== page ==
I sometimes get worried when a new TV series has too good a pilot episode. In many cases, the producers pour all their effort (and money) into the pilot, lavishing it with high-end production values, an A-List director and a finely-honed script to make the best first impression possible. Then, after the network actually picks up the show, they don’t have much left, and the quality drops off precipitously in the following episodes. This is especially a concern on a network like NBC, which doesn’t have a lot of money to risk on a questionable series. So, with that in mind, I went into the second week of ‘Hannibal’ with some measure of trepidation.
Fortunately, my fears were allayed pretty quickly. The second episode is just as good as the first.
In fitting with the theme of the pilot (which was called ‘Aperitif’), this one is called ‘Amuse-Bouche’. The next couple of episodes will follow a similar titling convention. I imagine that this gag will run out quickly and the writers will have to find another theme if the show gets a second season.
We pick up in the aftermath of the Garret Jacob Hobbs case. The FBI discovers the cabin where Hobbs killed his victims. Jack Crawford (Laurence Fishburne) thinks that he may have had a partner, perhaps even his daughter Abigail, who’s currently in a coma after Hobbs slit her throat. Will Graham believes that he acted alone. Graham is also having PTSD flashbacks and nightmares about killing Hobbs. Crawford orders him to have a psych eval by the best psychiatrist they know, the redoubtable Dr. Hannibal Lecter.
Meanwhile, a new case comes up when some kids hiking in the woods discover a farm of human bodies covered in mushroom growth. The victims had been kept alive by breathing tubes and IV drips. Graham eventually uncovers their common connection: They were all diabetic, and had been forcibly induced into diabetic comas and planted as living fertilizer. The perpetrator is a pharmacist named Eldon Stammets, who’s gone off his rocker and believes that mushroom fungi hold a secret toward discovering the interconnectedness of all life. He desperately wants to be understood by anyone… even anything.
Before the FBI captures him, Stammets learns about Graham and about the comatose Abigail Hobbs. He attempts to kidnap the girl out of the hospital to start his next garden, but Graham intercepts and is forced to shoot him. This is dangerous, in that Graham still hasn’t recovered from the trauma of his last shooting, and also isn’t a particularly good shot. Luckily, he hits Stammets in the arm and arrests the man without having to kill him.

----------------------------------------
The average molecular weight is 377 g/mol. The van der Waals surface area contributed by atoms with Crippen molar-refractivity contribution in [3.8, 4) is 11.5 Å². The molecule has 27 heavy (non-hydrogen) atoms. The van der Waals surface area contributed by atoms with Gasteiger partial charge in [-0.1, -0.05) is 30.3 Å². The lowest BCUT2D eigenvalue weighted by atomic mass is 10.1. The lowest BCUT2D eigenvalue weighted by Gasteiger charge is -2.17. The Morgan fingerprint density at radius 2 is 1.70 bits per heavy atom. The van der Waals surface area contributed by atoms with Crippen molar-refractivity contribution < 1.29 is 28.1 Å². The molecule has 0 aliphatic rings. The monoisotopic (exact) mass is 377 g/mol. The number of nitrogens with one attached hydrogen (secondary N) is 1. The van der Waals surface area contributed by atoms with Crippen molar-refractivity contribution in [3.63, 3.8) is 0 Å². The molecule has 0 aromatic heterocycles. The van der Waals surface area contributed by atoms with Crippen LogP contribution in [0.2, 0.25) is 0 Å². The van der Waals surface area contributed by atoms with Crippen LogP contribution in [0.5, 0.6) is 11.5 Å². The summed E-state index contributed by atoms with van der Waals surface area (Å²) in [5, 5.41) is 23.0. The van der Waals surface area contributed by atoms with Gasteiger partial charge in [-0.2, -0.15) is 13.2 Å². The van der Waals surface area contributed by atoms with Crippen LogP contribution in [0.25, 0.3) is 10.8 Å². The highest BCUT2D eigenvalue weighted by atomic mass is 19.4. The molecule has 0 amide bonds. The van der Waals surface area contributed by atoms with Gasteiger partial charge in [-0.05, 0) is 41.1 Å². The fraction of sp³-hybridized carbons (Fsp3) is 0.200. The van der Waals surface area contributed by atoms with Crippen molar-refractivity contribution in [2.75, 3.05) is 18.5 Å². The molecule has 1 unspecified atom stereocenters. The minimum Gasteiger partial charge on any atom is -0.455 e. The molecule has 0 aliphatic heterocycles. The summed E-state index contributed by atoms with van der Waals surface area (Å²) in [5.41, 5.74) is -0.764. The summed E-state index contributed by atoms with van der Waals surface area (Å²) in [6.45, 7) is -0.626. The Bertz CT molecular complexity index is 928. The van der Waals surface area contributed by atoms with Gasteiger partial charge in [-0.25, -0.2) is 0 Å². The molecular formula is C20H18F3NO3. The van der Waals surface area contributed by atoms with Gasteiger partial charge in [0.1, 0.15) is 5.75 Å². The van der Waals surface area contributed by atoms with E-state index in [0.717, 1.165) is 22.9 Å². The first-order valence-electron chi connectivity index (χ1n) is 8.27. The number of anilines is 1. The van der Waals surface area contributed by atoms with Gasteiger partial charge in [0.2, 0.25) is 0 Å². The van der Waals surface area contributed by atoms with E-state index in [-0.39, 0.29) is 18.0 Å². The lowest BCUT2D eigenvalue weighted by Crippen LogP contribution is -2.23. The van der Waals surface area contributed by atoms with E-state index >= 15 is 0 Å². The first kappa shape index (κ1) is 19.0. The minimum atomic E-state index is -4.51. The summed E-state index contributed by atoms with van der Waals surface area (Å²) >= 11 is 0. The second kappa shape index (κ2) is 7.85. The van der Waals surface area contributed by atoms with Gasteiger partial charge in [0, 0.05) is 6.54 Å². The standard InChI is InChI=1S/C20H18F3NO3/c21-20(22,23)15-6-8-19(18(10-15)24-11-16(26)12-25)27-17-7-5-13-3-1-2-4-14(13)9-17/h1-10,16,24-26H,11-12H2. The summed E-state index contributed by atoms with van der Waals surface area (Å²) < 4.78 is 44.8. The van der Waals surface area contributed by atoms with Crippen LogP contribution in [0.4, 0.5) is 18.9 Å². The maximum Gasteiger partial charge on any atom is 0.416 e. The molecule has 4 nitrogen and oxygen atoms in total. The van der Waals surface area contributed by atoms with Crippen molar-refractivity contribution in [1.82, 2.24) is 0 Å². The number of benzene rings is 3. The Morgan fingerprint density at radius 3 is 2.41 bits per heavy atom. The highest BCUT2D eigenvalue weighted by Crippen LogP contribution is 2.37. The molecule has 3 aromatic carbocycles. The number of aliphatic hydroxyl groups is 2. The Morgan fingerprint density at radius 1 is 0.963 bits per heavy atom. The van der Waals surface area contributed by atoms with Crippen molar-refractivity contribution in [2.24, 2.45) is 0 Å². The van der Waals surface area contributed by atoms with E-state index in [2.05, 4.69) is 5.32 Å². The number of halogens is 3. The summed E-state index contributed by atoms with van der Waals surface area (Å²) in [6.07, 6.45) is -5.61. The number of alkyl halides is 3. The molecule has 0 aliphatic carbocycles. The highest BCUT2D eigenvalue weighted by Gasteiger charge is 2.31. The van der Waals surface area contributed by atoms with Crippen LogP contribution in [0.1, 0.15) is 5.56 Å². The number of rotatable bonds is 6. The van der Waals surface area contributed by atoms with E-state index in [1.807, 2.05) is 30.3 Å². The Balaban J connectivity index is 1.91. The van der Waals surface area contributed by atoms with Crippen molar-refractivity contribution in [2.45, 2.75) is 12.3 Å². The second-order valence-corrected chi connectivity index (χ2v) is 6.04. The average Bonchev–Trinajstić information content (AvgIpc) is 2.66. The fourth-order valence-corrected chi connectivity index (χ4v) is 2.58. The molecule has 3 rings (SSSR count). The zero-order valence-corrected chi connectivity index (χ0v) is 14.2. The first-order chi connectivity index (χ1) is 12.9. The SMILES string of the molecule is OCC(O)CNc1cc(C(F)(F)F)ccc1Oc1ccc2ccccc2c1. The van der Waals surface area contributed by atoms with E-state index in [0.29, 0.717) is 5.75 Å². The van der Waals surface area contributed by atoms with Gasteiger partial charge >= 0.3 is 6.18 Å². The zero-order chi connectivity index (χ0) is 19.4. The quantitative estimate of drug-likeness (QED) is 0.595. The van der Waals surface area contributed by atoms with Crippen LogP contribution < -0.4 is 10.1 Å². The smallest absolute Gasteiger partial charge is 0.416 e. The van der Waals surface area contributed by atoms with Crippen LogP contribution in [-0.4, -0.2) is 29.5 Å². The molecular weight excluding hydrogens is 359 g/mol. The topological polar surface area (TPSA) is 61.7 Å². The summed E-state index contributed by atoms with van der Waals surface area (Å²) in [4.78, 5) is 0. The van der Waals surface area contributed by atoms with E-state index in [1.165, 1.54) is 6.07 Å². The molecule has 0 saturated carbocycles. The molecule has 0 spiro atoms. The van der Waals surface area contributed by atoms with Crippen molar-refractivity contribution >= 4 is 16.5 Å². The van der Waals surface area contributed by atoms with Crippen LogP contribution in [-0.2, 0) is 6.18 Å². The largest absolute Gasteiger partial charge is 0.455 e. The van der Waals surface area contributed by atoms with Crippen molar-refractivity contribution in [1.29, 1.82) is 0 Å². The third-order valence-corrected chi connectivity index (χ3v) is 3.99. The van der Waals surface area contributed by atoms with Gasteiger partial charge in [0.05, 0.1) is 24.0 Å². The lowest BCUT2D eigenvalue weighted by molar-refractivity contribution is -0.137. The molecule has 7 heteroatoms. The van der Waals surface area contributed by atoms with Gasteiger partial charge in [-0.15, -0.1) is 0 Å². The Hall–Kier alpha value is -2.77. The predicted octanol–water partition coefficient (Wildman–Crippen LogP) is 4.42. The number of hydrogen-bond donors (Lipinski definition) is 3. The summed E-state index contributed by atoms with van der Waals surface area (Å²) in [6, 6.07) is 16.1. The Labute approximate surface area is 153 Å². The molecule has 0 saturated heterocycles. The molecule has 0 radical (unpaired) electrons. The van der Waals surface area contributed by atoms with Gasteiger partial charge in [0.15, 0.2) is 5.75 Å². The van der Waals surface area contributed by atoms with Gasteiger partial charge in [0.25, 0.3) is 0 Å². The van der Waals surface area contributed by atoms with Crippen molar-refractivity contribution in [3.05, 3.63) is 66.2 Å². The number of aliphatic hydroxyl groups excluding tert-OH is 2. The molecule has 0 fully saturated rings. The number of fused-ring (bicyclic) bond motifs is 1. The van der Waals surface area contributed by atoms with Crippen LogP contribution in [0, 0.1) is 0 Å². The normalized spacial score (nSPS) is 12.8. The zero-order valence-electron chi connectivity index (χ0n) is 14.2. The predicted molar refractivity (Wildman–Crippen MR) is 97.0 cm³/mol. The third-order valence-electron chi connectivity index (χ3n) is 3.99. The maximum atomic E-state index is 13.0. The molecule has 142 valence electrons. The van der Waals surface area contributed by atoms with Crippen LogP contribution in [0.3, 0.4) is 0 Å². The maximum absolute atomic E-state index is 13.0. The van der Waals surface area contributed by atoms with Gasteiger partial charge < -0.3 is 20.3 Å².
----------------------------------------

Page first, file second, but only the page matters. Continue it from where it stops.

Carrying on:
Lecter has a subdued role in this episode, primarily concerning a red herring storyline about a woman who’d been snooping around the crime scenes. Initially, we’re led to suspect that she may be the killer, but it turns out that she’s tabloid reporter Freddie Lounds, who’s a key figure in Thomas Harris’ first Lecter novel, ‘Red Dragon’, and the two movies based on it. (This is the second gender change for a Harris character; FBI psychiatrist Dr. Alan Bloom has been turned into Dr. Alana Bloom for the show.) Lounds visits Lecter under the pretense of needing therapy, but he immediately sees through her ruse. He chooses not to expose her, because he may find her useful.
Lecter also has a juicy scene where he invites Crawford for a home-cooked meal of “loin.” Later, when counseling Will about his second shooting, he delivers a monologue straight from ‘Red Dragon’: “God’s terrific. He dropped a church roof on 34 of his worshippers…”
There are a lot of homicide detective TV shows on the air right now. Many feature quite gruesome killings, and all seem to participate in a competition from week-to-week to outdo the others by inventing new, unique and bizarre forms of murder. Even so, I have to say that the mushroom farm is something I’d certainly never seen before.
The episode has tremendous character depth, far beyond the typical police procedural formula. It’s exciting and suspenseful, and just as stylish as the pilot. I also love that the writers have set out to reclaim the Hannibal Lecter character away from his depiction in the movies or portrayal by Anthony Hopkins. As good as ‘The Silence of the Lambs’ is, Hopkins was such an over-the-top, flamboyant and theatrical villain that it’s inconceivable that any patients would ever seek him out for actual therapy. This Lecter is a different animal, more in keeping with author Harris’ original conception. As Mads Mikkelsen plays him, he may be cold and analytical, perhaps even a little creepy, but conveys an air of genuine brilliance. And he’s very careful not to give away his own psychosis, which Hopkins never was.
In short, I’m absolutely loving this show. It’s the year’s new series that I’m most excited about, and I’m very happy to hear that its ratings are strong enough (the second episode actually did better than the first) that NBC will likely renew it for a second season.